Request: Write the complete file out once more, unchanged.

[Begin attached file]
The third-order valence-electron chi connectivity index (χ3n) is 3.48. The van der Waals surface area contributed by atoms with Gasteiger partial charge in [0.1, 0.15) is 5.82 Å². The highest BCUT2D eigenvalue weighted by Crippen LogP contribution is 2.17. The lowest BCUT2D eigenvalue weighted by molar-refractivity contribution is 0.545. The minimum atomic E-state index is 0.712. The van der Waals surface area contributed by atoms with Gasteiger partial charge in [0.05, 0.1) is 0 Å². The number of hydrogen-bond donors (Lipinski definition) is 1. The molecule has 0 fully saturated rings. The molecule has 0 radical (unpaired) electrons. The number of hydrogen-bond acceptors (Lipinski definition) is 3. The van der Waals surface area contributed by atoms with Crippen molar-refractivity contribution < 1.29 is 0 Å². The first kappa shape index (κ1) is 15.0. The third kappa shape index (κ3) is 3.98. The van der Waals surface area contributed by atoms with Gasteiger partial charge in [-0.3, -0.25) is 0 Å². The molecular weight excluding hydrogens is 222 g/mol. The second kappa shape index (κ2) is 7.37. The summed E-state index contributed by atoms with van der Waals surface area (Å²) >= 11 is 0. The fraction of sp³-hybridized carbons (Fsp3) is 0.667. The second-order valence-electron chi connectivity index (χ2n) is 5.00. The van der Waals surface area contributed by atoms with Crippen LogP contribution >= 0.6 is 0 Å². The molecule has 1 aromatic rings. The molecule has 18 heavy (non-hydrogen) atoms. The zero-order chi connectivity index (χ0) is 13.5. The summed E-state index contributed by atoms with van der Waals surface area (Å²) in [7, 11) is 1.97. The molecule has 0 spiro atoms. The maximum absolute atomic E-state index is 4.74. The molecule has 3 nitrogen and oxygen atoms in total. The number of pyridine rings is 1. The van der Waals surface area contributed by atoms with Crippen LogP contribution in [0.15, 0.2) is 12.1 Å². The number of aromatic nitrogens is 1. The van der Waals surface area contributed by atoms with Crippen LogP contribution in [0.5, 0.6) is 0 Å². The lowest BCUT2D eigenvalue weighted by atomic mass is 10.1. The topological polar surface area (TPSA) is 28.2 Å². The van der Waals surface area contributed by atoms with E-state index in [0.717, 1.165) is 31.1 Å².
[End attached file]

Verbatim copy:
The third-order valence-electron chi connectivity index (χ3n) is 3.48. The van der Waals surface area contributed by atoms with Gasteiger partial charge in [0.1, 0.15) is 5.82 Å². The highest BCUT2D eigenvalue weighted by Crippen LogP contribution is 2.17. The lowest BCUT2D eigenvalue weighted by molar-refractivity contribution is 0.545. The minimum atomic E-state index is 0.712. The van der Waals surface area contributed by atoms with Gasteiger partial charge in [0.05, 0.1) is 0 Å². The number of hydrogen-bond donors (Lipinski definition) is 1. The molecule has 0 fully saturated rings. The molecule has 0 radical (unpaired) electrons. The number of hydrogen-bond acceptors (Lipinski definition) is 3. The van der Waals surface area contributed by atoms with Crippen molar-refractivity contribution < 1.29 is 0 Å². The first kappa shape index (κ1) is 15.0. The third kappa shape index (κ3) is 3.98. The van der Waals surface area contributed by atoms with Gasteiger partial charge in [-0.3, -0.25) is 0 Å². The molecular weight excluding hydrogens is 222 g/mol. The second kappa shape index (κ2) is 7.37. The summed E-state index contributed by atoms with van der Waals surface area (Å²) >= 11 is 0. The fraction of sp³-hybridized carbons (Fsp3) is 0.667. The second-order valence-electron chi connectivity index (χ2n) is 5.00. The van der Waals surface area contributed by atoms with Crippen LogP contribution >= 0.6 is 0 Å². The molecule has 1 aromatic rings. The molecule has 18 heavy (non-hydrogen) atoms. The zero-order chi connectivity index (χ0) is 13.5. The summed E-state index contributed by atoms with van der Waals surface area (Å²) in [7, 11) is 1.97. The molecule has 0 spiro atoms. The maximum absolute atomic E-state index is 4.74. The molecule has 3 nitrogen and oxygen atoms in total. The number of pyridine rings is 1. The van der Waals surface area contributed by atoms with Crippen LogP contribution in [0.15, 0.2) is 12.1 Å². The number of aromatic nitrogens is 1. The van der Waals surface area contributed by atoms with Crippen LogP contribution in [0.5, 0.6) is 0 Å². The lowest BCUT2D eigenvalue weighted by atomic mass is 10.1. The topological polar surface area (TPSA) is 28.2 Å². The van der Waals surface area contributed by atoms with E-state index in [0.717, 1.165) is 31.1 Å².